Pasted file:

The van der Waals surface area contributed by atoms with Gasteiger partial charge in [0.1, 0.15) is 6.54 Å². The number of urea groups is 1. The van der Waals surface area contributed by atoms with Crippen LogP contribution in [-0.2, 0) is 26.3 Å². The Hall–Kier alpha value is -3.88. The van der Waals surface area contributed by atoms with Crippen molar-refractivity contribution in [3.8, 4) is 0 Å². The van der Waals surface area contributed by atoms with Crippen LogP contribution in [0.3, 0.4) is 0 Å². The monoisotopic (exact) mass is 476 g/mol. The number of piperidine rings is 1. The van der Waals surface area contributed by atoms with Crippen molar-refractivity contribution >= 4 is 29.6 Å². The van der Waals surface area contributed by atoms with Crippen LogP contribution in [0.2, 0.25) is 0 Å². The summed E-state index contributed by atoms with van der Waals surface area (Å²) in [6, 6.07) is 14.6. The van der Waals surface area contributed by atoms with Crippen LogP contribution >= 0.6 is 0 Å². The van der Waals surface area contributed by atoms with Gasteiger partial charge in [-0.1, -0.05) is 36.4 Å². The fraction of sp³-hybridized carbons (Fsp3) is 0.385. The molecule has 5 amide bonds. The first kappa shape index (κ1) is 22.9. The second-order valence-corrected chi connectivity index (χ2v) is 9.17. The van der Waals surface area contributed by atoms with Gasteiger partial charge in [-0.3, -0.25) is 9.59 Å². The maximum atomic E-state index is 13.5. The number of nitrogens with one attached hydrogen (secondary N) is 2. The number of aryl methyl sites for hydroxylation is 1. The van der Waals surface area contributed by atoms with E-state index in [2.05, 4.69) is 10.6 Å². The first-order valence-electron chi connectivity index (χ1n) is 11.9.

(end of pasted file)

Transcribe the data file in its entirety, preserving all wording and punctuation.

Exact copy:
The van der Waals surface area contributed by atoms with Gasteiger partial charge in [0.1, 0.15) is 6.54 Å². The number of urea groups is 1. The van der Waals surface area contributed by atoms with Crippen LogP contribution in [-0.2, 0) is 26.3 Å². The Hall–Kier alpha value is -3.88. The van der Waals surface area contributed by atoms with Crippen molar-refractivity contribution in [3.8, 4) is 0 Å². The van der Waals surface area contributed by atoms with Crippen LogP contribution in [0.3, 0.4) is 0 Å². The monoisotopic (exact) mass is 476 g/mol. The number of piperidine rings is 1. The van der Waals surface area contributed by atoms with Crippen molar-refractivity contribution >= 4 is 29.6 Å². The van der Waals surface area contributed by atoms with Crippen LogP contribution in [0.2, 0.25) is 0 Å². The summed E-state index contributed by atoms with van der Waals surface area (Å²) in [6, 6.07) is 14.6. The van der Waals surface area contributed by atoms with Crippen LogP contribution >= 0.6 is 0 Å². The van der Waals surface area contributed by atoms with Gasteiger partial charge in [-0.1, -0.05) is 36.4 Å². The fraction of sp³-hybridized carbons (Fsp3) is 0.385. The molecule has 5 amide bonds. The first kappa shape index (κ1) is 22.9. The second-order valence-corrected chi connectivity index (χ2v) is 9.17. The van der Waals surface area contributed by atoms with Gasteiger partial charge in [-0.3, -0.25) is 9.59 Å². The maximum atomic E-state index is 13.5. The number of nitrogens with one attached hydrogen (secondary N) is 2. The number of aryl methyl sites for hydroxylation is 1. The van der Waals surface area contributed by atoms with E-state index in [2.05, 4.69) is 10.6 Å². The first-order valence-electron chi connectivity index (χ1n) is 11.9.